Mr. CURRY. Mr. Chairman, I think the committee is entitled to all of the expert testimony that we can present you here. I notice Mr. F. B. Smith, who constructed the Pearl Harbor drydock, and also constructed Dock No. 2 here at Mare Island, is present. The only reason I suggest him is because he can give you some information and possibly answer some questions that are in your minds. I would also like to call upon Capt. Ellicott and Commander Bowen. I want to state that Capt. George would have been here if he could, but he has sent word that if the Navy Department wishes to hear him in Washington, or if your committee desires to hear him in Washington, if you will ask the Navy Department to order him to Washington he will appear before your committee. And Capt. Bennett, who was also commandant of this yard for a number of years, is now sick or he would have been here. Probably if you wish to hear from him he can be called to Washington, and I am inclined to think you will have listened to all you care to before you get through. Let me ask permission, if any of these gentlemen send in a signed statement, to include it in this record.

Senator Ball. Under the circumstances there will be no objection,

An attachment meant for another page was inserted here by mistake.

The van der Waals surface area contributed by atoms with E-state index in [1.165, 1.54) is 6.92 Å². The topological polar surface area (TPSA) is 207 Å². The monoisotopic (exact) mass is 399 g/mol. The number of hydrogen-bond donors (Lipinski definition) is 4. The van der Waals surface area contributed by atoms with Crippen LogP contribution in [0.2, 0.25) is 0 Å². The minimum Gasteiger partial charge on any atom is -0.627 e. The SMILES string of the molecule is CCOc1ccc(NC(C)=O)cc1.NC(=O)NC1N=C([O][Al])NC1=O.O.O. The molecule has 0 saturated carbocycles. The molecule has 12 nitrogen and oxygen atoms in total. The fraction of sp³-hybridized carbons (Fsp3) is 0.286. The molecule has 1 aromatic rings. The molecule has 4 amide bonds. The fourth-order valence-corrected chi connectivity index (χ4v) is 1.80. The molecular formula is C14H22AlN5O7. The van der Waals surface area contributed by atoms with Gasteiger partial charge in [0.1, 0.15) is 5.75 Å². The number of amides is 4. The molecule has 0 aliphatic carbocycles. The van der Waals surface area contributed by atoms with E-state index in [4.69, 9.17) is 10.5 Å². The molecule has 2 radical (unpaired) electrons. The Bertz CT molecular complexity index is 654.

(Thereafter Mr. Curry submitted the following communications for the record:)


Washington, D. C., December 7, 1920. To the Joint Senate and House Committee on Naval Bases and Yards on the Pacific

Coast. GENTLEMEN: Inclosed you will find supplemental statements by Capt. Edward L. Beach, U. S. Navy, commandant of the Mare Island Navy Yard, and by Capt. J. M. Ellicott, U. S. Navy, and a statement by Col. E. P. O'Hern, U.'S. Army, commanding officer of the United States arsenal at Benicia, Calif , and a statement by Mr. William J. Mitchell on labor conditions at the Mare Island Navy Yard and on the Pacific coast, also a statement by Brig. Gen. William Mitchell, U. S. Army Air Service, which I hereby present for your consideration and to be included with and printed as a part of the hearings on the Mare Island Navy Yard and Carquinez Straits site.

These statements were made at my request in reply to certain arguments advanced in San Francisco after the committee had left Mare Island. Sincerely yours,

C. F. CURRY, Member Congress, Third California District.


Mare Island Navy Yard, November 22, 1920 Hon. CHARLES F. CURRY, M. C.,

House of Representatives, Washington, D. C. DEAR SIR: I have just received your telegram requesting my opinion on the latest objection which has been raised against the Carquinez Straits site, viz, that there is not sufficient deep-water area in front of the proposed base to maneuver with safety capital ships, and that therefore this site should be eliminated from consideration.